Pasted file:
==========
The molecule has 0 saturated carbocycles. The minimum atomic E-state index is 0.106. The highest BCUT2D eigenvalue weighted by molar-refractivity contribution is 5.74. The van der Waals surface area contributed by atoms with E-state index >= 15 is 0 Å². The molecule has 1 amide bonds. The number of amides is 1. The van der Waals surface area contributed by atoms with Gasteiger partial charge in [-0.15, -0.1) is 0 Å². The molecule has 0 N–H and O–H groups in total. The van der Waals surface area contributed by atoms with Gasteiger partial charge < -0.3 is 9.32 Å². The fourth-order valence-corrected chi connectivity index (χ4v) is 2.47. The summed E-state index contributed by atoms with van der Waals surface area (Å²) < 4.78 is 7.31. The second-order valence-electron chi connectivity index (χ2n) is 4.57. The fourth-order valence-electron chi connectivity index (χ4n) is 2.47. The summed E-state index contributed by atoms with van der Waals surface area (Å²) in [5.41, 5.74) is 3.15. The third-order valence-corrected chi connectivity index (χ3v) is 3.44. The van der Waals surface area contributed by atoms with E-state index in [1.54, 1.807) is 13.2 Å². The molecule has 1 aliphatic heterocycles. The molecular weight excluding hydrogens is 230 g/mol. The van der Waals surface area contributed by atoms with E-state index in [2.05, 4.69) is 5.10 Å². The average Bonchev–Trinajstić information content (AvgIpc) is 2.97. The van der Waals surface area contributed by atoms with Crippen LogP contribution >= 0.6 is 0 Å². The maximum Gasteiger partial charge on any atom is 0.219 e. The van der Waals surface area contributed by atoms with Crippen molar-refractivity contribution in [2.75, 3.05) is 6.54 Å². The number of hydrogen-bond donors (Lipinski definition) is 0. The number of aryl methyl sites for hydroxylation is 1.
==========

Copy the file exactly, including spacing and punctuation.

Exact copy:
The molecule has 0 saturated carbocycles. The minimum atomic E-state index is 0.106. The highest BCUT2D eigenvalue weighted by molar-refractivity contribution is 5.74. The van der Waals surface area contributed by atoms with E-state index >= 15 is 0 Å². The molecule has 1 amide bonds. The number of amides is 1. The van der Waals surface area contributed by atoms with Gasteiger partial charge in [-0.15, -0.1) is 0 Å². The molecule has 0 N–H and O–H groups in total. The van der Waals surface area contributed by atoms with Gasteiger partial charge < -0.3 is 9.32 Å². The fourth-order valence-corrected chi connectivity index (χ4v) is 2.47. The summed E-state index contributed by atoms with van der Waals surface area (Å²) < 4.78 is 7.31. The second-order valence-electron chi connectivity index (χ2n) is 4.57. The fourth-order valence-electron chi connectivity index (χ4n) is 2.47. The summed E-state index contributed by atoms with van der Waals surface area (Å²) in [5.41, 5.74) is 3.15. The third-order valence-corrected chi connectivity index (χ3v) is 3.44. The van der Waals surface area contributed by atoms with E-state index in [1.54, 1.807) is 13.2 Å². The molecule has 1 aliphatic heterocycles. The molecular weight excluding hydrogens is 230 g/mol. The van der Waals surface area contributed by atoms with E-state index in [2.05, 4.69) is 5.10 Å². The average Bonchev–Trinajstić information content (AvgIpc) is 2.97. The van der Waals surface area contributed by atoms with Crippen LogP contribution >= 0.6 is 0 Å². The maximum Gasteiger partial charge on any atom is 0.219 e. The van der Waals surface area contributed by atoms with Crippen molar-refractivity contribution in [2.75, 3.05) is 6.54 Å². The number of hydrogen-bond donors (Lipinski definition) is 0. The number of aryl methyl sites for hydroxylation is 1.